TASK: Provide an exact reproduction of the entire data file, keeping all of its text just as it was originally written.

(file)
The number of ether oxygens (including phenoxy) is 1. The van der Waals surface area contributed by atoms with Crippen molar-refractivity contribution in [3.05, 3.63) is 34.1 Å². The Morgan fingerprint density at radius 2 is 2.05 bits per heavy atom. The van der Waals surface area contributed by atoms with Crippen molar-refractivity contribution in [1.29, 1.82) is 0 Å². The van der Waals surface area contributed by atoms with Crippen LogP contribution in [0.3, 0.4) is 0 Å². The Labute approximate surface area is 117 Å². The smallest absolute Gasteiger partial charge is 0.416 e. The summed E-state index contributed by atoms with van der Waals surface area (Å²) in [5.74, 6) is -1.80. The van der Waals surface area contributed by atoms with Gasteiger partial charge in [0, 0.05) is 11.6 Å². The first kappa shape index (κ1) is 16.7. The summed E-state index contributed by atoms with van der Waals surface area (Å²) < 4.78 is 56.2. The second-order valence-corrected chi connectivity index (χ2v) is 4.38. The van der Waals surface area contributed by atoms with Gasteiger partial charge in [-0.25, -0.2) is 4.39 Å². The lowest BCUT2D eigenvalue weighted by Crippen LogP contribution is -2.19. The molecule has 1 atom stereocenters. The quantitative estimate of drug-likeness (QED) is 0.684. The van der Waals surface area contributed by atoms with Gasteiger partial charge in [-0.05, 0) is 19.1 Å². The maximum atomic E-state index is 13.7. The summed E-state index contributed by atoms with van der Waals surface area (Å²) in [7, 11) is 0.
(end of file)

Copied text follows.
The number of ether oxygens (including phenoxy) is 1. The van der Waals surface area contributed by atoms with Crippen molar-refractivity contribution in [3.05, 3.63) is 34.1 Å². The Morgan fingerprint density at radius 2 is 2.05 bits per heavy atom. The van der Waals surface area contributed by atoms with Crippen molar-refractivity contribution in [1.29, 1.82) is 0 Å². The van der Waals surface area contributed by atoms with Crippen LogP contribution in [0.3, 0.4) is 0 Å². The Labute approximate surface area is 117 Å². The smallest absolute Gasteiger partial charge is 0.416 e. The summed E-state index contributed by atoms with van der Waals surface area (Å²) in [5.74, 6) is -1.80. The van der Waals surface area contributed by atoms with Gasteiger partial charge in [0, 0.05) is 11.6 Å². The first kappa shape index (κ1) is 16.7. The summed E-state index contributed by atoms with van der Waals surface area (Å²) < 4.78 is 56.2. The second-order valence-corrected chi connectivity index (χ2v) is 4.38. The van der Waals surface area contributed by atoms with Gasteiger partial charge in [-0.25, -0.2) is 4.39 Å². The lowest BCUT2D eigenvalue weighted by Crippen LogP contribution is -2.19. The molecule has 1 atom stereocenters. The quantitative estimate of drug-likeness (QED) is 0.684. The van der Waals surface area contributed by atoms with Gasteiger partial charge in [-0.05, 0) is 19.1 Å². The maximum atomic E-state index is 13.7. The summed E-state index contributed by atoms with van der Waals surface area (Å²) in [7, 11) is 0.